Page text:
In addition to the above, it may be a good idea to avoid sharing phones, computers and food with your co-workers during flu season. Together, these strategies should help you stay healthy at work.

02 May

May TrussConnect Newsletter

Congratulations Paul Cohen!
Ingram’s Magazine 40 Under Forty Class of 2018

IRS Reverses Changes to 2018 HSA Family Contribution Limits

On April 26, 2018 the IRS announced relief for taxpayers with family coverage under a High Deductible Health Plan (HDHP) who contribute to a Health Savings Account (HSA). For 2018, taxpayers with family coverage under an HDHP may treat $6,900 as the maximum deductible HSA contribution.

A change in the inflation adjustment calculations for 2018 under the Tax Cuts and Jobs Act, reduced the maximum deductible HSA contribution for taxpayers with family coverage under an HDHP by $50, to $6,850 (announced March 5, 2018).
Revenue Procedure 2018-27 announces this relief for affected taxpayers and allows the $6,900 limitation to remain in effect for 2018. The $6,900 annual limitation was originally published in Revenue Procedure 2017-37.

For more information, please see the IRS News Release.

Have questions? Contact your advisor today: 913.341.8998

Transitional Relief Extended Again

On April 9, 2018, the Department of Health and Human Services (HHA) extended transitional relief plans through December 2019. Transitional relief applies to plans that existed before healthcare reform, and that have been allowed to continue without meeting all the Affordable Care Act (ACA) requirements.

For employers, this may allow them to retain plans that are less expensive than ACA compliant plans which utilize uniform rating methodology and are not subject to health underwriting.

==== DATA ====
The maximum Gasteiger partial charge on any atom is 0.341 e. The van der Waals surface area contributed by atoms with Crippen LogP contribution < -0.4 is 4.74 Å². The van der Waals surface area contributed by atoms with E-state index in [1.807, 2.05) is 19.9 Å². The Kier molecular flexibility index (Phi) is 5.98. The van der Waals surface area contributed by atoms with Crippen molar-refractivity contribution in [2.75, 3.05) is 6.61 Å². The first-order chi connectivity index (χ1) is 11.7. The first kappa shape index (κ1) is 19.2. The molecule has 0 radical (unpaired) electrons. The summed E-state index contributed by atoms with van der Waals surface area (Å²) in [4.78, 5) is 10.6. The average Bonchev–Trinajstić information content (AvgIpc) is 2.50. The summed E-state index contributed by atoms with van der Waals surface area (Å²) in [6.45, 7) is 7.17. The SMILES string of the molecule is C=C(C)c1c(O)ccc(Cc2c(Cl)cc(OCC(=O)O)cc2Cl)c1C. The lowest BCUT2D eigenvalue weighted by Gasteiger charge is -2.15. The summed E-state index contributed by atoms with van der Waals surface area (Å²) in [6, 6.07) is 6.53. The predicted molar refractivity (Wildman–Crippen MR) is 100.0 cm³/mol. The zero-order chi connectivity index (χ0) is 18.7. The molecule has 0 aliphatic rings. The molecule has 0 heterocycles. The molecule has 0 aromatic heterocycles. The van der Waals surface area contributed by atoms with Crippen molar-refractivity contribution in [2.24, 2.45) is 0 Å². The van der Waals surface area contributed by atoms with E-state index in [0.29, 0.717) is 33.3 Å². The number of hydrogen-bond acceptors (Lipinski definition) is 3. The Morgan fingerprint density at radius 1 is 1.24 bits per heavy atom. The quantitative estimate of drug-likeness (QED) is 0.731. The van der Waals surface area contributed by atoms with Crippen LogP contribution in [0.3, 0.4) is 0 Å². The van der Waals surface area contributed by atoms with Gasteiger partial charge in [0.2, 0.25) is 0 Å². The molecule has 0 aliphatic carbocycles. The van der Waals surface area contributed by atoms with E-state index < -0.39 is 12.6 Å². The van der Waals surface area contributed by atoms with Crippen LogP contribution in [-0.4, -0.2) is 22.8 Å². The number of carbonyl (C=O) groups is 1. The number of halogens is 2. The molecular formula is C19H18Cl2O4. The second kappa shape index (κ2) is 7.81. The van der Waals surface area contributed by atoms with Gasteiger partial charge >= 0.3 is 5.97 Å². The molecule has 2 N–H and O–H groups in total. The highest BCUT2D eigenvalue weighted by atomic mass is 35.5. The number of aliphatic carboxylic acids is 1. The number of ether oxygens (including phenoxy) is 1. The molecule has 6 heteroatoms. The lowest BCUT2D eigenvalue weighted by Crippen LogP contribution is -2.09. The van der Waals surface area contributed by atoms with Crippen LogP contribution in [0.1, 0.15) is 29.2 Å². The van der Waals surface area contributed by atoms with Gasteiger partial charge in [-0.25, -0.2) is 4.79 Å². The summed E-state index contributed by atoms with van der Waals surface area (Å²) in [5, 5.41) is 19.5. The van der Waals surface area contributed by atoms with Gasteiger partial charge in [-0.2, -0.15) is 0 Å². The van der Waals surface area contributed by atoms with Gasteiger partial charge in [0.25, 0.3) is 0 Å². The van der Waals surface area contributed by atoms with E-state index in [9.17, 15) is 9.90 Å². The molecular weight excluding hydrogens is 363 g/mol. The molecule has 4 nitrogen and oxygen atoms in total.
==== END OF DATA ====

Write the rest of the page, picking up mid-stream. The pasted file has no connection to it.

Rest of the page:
Complete details from insurance carriers have not yet been received, but we anticipate all will allow employers the option to continue their transitional relief plans.

For more information the HHS issued this Final Notice of Benefit and Payment Parameters (NBPP) for 2019, as well as a press release offering a brief summary of the regulations.

Have questions? Contact your advisor today: 913.341.8998

Infographic: Six Secrets of Injury-Free Workplaces
Provided by Missouri Employers Mutual 

01 May

Truss’ May Champion of the Month

Congratulations Sharon Reeves on this well deserved recognition!!

 

Each month a Truss associate will be selec ted as our “Champion of the Month” by our team of Producers. Those selected live the Truss Pledge each and everyday and show exemplary dedication and service to the organization.

16 Apr

Truss Alert: Transitional Relief Extended Again

On April 9, 2018, the Department of Health and Human Services (HHA) extended transitional relief plans through December 2019. Transitional relief applies to plans that existed before healthcare reform, and that have been allowed to continue without meeting all the Affordable Care Act (ACA) requirements.

For employers, this may allow them to retain plans that are less expensive than ACA compliant plans which utilize uniform rating methodology and are not subject to health underwriting.

Complete details from insurance carriers have not yet been received, but we anticipate all will allow employers the option to continue their transitional relief plans.

We will continue to alert you to any details as they emerge.

For more information the HHS issued this Final Notice of Benefit and Payment Parameters (NBPP) for 2019, as well as a press release offering a brief summary of the regulations.

Have questions? Contact your advisor today: 913.341.8998